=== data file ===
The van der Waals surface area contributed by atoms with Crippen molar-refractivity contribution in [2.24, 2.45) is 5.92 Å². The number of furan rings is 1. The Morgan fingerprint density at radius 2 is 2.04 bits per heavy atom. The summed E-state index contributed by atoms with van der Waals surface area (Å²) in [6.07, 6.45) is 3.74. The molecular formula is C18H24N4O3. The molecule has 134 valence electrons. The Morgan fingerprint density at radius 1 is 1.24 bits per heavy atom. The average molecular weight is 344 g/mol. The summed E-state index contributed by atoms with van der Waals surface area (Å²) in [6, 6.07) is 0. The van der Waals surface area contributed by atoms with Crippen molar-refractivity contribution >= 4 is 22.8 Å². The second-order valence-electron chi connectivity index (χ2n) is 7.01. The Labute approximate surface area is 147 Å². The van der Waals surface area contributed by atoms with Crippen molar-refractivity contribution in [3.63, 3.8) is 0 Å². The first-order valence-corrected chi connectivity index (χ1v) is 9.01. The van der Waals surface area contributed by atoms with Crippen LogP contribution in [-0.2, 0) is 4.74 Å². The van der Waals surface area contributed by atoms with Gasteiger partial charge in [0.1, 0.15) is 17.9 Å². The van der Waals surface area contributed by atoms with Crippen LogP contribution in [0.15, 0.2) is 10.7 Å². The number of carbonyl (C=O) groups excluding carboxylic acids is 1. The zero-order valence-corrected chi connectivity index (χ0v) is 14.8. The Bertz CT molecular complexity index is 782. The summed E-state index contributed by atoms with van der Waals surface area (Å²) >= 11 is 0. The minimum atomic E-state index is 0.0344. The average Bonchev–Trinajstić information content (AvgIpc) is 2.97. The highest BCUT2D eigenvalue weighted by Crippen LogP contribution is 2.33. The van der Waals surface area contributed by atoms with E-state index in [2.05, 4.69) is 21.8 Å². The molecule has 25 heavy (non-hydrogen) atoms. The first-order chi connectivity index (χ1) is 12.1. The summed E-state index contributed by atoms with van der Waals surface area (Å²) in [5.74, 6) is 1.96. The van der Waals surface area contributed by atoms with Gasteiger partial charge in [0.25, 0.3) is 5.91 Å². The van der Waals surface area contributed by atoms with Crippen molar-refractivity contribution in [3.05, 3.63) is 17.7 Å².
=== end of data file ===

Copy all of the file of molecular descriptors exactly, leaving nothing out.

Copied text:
The van der Waals surface area contributed by atoms with Crippen molar-refractivity contribution in [2.24, 2.45) is 5.92 Å². The number of furan rings is 1. The Morgan fingerprint density at radius 2 is 2.04 bits per heavy atom. The summed E-state index contributed by atoms with van der Waals surface area (Å²) in [6.07, 6.45) is 3.74. The molecular formula is C18H24N4O3. The molecule has 134 valence electrons. The Morgan fingerprint density at radius 1 is 1.24 bits per heavy atom. The average molecular weight is 344 g/mol. The summed E-state index contributed by atoms with van der Waals surface area (Å²) in [6, 6.07) is 0. The van der Waals surface area contributed by atoms with Crippen molar-refractivity contribution >= 4 is 22.8 Å². The second-order valence-electron chi connectivity index (χ2n) is 7.01. The Labute approximate surface area is 147 Å². The van der Waals surface area contributed by atoms with Crippen molar-refractivity contribution in [3.63, 3.8) is 0 Å². The first-order valence-corrected chi connectivity index (χ1v) is 9.01. The van der Waals surface area contributed by atoms with Crippen LogP contribution in [-0.2, 0) is 4.74 Å². The van der Waals surface area contributed by atoms with Gasteiger partial charge in [0.1, 0.15) is 17.9 Å². The van der Waals surface area contributed by atoms with Crippen LogP contribution in [0.15, 0.2) is 10.7 Å². The number of carbonyl (C=O) groups excluding carboxylic acids is 1. The zero-order valence-corrected chi connectivity index (χ0v) is 14.8. The Bertz CT molecular complexity index is 782. The summed E-state index contributed by atoms with van der Waals surface area (Å²) >= 11 is 0. The minimum atomic E-state index is 0.0344. The average Bonchev–Trinajstić information content (AvgIpc) is 2.97. The highest BCUT2D eigenvalue weighted by Crippen LogP contribution is 2.33. The van der Waals surface area contributed by atoms with E-state index in [2.05, 4.69) is 21.8 Å². The molecule has 25 heavy (non-hydrogen) atoms. The first-order chi connectivity index (χ1) is 12.1. The summed E-state index contributed by atoms with van der Waals surface area (Å²) in [5.74, 6) is 1.96. The van der Waals surface area contributed by atoms with Gasteiger partial charge in [0.25, 0.3) is 5.91 Å². The van der Waals surface area contributed by atoms with Crippen molar-refractivity contribution in [3.05, 3.63) is 17.7 Å².